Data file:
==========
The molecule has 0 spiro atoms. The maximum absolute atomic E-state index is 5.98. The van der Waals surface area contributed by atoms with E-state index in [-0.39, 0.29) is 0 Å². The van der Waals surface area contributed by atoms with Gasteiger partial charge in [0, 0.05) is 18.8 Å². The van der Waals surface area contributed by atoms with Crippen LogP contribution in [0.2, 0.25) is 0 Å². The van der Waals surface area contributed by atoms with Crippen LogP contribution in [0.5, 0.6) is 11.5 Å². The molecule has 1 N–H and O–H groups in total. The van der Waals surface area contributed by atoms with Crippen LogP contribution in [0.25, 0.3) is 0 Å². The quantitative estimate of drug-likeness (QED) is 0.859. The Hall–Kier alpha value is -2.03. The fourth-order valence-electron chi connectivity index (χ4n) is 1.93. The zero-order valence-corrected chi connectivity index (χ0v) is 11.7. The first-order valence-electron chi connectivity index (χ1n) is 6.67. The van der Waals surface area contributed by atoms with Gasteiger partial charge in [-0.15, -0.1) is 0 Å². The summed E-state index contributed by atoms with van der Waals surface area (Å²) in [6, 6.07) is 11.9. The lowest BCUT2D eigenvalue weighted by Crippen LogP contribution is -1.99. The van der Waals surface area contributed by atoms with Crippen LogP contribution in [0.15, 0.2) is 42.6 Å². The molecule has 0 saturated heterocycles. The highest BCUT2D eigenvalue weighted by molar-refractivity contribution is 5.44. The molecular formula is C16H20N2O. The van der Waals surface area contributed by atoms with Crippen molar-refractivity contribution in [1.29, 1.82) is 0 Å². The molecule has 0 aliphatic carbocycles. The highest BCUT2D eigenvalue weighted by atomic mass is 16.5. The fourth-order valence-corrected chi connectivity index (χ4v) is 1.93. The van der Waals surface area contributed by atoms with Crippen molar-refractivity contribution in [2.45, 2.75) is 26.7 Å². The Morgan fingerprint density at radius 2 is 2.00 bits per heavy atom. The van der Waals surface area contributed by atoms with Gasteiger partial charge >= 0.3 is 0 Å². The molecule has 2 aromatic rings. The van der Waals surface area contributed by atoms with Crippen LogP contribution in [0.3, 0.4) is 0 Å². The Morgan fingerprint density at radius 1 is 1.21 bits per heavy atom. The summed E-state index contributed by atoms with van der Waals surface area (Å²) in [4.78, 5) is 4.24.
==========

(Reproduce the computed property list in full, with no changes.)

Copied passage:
The molecule has 0 spiro atoms. The maximum absolute atomic E-state index is 5.98. The van der Waals surface area contributed by atoms with E-state index in [-0.39, 0.29) is 0 Å². The van der Waals surface area contributed by atoms with Gasteiger partial charge in [0, 0.05) is 18.8 Å². The van der Waals surface area contributed by atoms with Crippen LogP contribution in [0.2, 0.25) is 0 Å². The van der Waals surface area contributed by atoms with Crippen LogP contribution in [0.5, 0.6) is 11.5 Å². The molecule has 1 N–H and O–H groups in total. The van der Waals surface area contributed by atoms with Crippen LogP contribution in [0.25, 0.3) is 0 Å². The quantitative estimate of drug-likeness (QED) is 0.859. The Hall–Kier alpha value is -2.03. The fourth-order valence-electron chi connectivity index (χ4n) is 1.93. The zero-order valence-corrected chi connectivity index (χ0v) is 11.7. The first-order valence-electron chi connectivity index (χ1n) is 6.67. The van der Waals surface area contributed by atoms with Gasteiger partial charge in [-0.15, -0.1) is 0 Å². The summed E-state index contributed by atoms with van der Waals surface area (Å²) in [6, 6.07) is 11.9. The lowest BCUT2D eigenvalue weighted by Crippen LogP contribution is -1.99. The van der Waals surface area contributed by atoms with Crippen LogP contribution in [0.15, 0.2) is 42.6 Å². The molecule has 0 saturated heterocycles. The highest BCUT2D eigenvalue weighted by molar-refractivity contribution is 5.44. The molecular formula is C16H20N2O. The van der Waals surface area contributed by atoms with Crippen molar-refractivity contribution in [1.29, 1.82) is 0 Å². The molecule has 0 aliphatic carbocycles. The highest BCUT2D eigenvalue weighted by atomic mass is 16.5. The fourth-order valence-corrected chi connectivity index (χ4v) is 1.93. The van der Waals surface area contributed by atoms with Crippen molar-refractivity contribution in [2.45, 2.75) is 26.7 Å². The Morgan fingerprint density at radius 2 is 2.00 bits per heavy atom. The van der Waals surface area contributed by atoms with Gasteiger partial charge >= 0.3 is 0 Å². The molecule has 2 aromatic rings. The van der Waals surface area contributed by atoms with Crippen LogP contribution in [0.3, 0.4) is 0 Å². The Morgan fingerprint density at radius 1 is 1.21 bits per heavy atom. The summed E-state index contributed by atoms with van der Waals surface area (Å²) in [4.78, 5) is 4.24.